Children's Nutrition Goals to Empower Healthy Eating
Children’s nutrition often feels like a job that falls square on your shoulders, as the parent—making sure your child gets all the right foods and drinks enough water, among dozens of other daily concerns. This year, empower your kiddo to focus on nutrition and make better food choices for themselves by setting nutrition resolutions.
While your child may still need your help, depending on how old he or she is, this takes work off your plate in the long-run, allowing your child to learn how to eat healthy without your constant watchful eye. Bonus: they may start making better food choices at school too, where they have access to less healthy foods.
Choose a few children’s nutrition resolutions with your little one and start the new year with a focus on health.
Encourage Family Cooking Once Each Week
Cooking together is an easy way for you to role model healthy eating and a healthy relationship with food. It also gives your child a chance to learn how to use common kitchen tools, like measuring cups.
Dena Norton, MS, RD, LD and mom suggests that time together in the kitchen may help bolster non-kitchen skills, as well. For example, reading recipes can expand their vocabulary and helping you with measurements reinforces math skills. Use this as a chance to learn together while making a healthy meal and bonding after a long, stressful day.
Drink More Water
Sugary drinks are a common source of sugar in children’s diets. In fact, CDC’s 2017 sugar-sweetened beverage report found that almost two-thirds of boys and girls consumed at least one sugar-sweetened beverage on a given day. The new year is the perfect time to resolve to drink more water, which is also a simple way to reduce sugar in his or her diet. Not to mention, this ensures they stay hydrated every day.
An easy way to remember the daily recommendation for your child: they need to drink their age in cups every day. For example, a one year old needs one cup, a two year old needs two cups, so on and so forth until ages 9 and older, which stays at 8 cups per day. Note that a cup should equate to 8 ounces.
Eat Smoothies Often
Smoothies and protein shakes help every child get the nutrients they need to grow, especially picky eaters, who may not want to eat their veggies. Start with Healthy Height Shake Mix, which is gluten, soy and corn syrup free. Then, add veggies, fruit and healthy fats, like coconut shreds, avocado or nut butter. Bonus: smoothies are quick and easy to make, so your life is easier and your kiddo is healthier.
If you’ve never made smoothies for your child before, check out some of our helpful blog posts:
- 10 Easy (And Kid-Friendly!) Smoothie Recipes for Busy Parents
- Secrets to Make the Best Protein Shakes for Kids
- Protein Powder for Kids: A Complete Guide
- Is Whey Protein Good for Children?
Choose a few favorite smoothies and then have your little one pick at least three days each week to have their smoothie. You can even add it your family calendar, so they commit to this healthy drink throughout the week.
Learn to Read Labels
This is a great resolution for kids ages 5 and older, who may be able to read and are also learning how to take care of their body. Knowing the various parts of a nutrition label empowers your child to make healthier decisions with and without you.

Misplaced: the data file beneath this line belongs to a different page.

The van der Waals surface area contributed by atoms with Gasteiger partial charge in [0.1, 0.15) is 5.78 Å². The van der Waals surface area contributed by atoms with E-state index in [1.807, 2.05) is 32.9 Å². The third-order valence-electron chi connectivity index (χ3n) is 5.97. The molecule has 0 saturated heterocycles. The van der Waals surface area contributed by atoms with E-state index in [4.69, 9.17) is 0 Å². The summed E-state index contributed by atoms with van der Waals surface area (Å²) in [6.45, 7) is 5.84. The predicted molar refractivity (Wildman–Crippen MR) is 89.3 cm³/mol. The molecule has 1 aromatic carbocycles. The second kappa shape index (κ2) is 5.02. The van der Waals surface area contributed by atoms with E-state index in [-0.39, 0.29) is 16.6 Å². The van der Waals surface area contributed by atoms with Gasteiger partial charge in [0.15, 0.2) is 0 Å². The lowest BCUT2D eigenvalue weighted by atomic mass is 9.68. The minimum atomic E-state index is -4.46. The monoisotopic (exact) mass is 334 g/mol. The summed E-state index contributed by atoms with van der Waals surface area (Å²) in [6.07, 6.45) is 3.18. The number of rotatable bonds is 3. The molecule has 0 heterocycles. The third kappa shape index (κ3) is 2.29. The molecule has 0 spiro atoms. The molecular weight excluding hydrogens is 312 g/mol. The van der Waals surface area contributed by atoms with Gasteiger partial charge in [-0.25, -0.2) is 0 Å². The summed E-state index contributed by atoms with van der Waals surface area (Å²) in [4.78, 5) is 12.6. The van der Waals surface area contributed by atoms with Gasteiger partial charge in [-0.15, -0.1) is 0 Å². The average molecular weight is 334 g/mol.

Kids can practice these skills both at home and in the grocery store; the Academy of Nutrition and Dietetics suggests the following ideas to bring this resolution to life:
- Have your child read the label at home before snacking to figure out the correct serving size.
- Turn a trip to the store into a scavenger hunt, where your child has to find the best nutrition options for a variety of foods or types of food.
- Review school menu options and talk through what’s healthy, what’s not, and why.
Use Intuitive Eating
The practice of intuitive eating is all about listening to hunger cues and knowing when you’re eating out of boredom, you’ve eaten enough for dinner, or need to stop playing to ask for a snack. That’s why it’s a crucial skill for kids who are learning to self-regulate. Carrie Dennett, MPH, RDN, CD, suggests that we’re all born intuitive eaters: “Consider how a baby will cry until fed and then turn his or her head away when satisfied.”
Yet, this can be skewed as children get older, and are given mixed signals from adults. “When children are fully aware of physical sensations of hunger and fullness, yet receive messages that they can't possibly be hungry or that they have to eat everything on their plates before being excused from the table, it erodes trust of their bodies and autonomy,” says Dennett.
That’s why this is an important resolution for you to take on together. In Dennett’s article, Brandi Olden, RDN, CSP, CD, suggests that this gives them a greater sense of self-esteem and healthy boundaries. While you may worry that your child won’t eat enough—or too much—Katie Holder, RD, LDN, another nutrition contributor, says the number one change for you to make it simple: give your child their food and then don’t say anything.
Instead, Holder suggests focusing on providing nutritionally-dense snacks and in between meals that provide at least two out of the three macronutrients: carbohydrates, protein and fat. This ensures that your child gets enough food, even if he or she didn’t finish their previous meal.
Children’s Nutrition Resolutions
Use these resolutions to empower your child to take control of his or her health and make better choices, whether you’re there or not. Children’s nutrition can feel like a job that falls squarely on your plate, but it’s one your kiddo can share with you, especially as he or she grows. Use these ideas to make it your child’s healthiest year yet.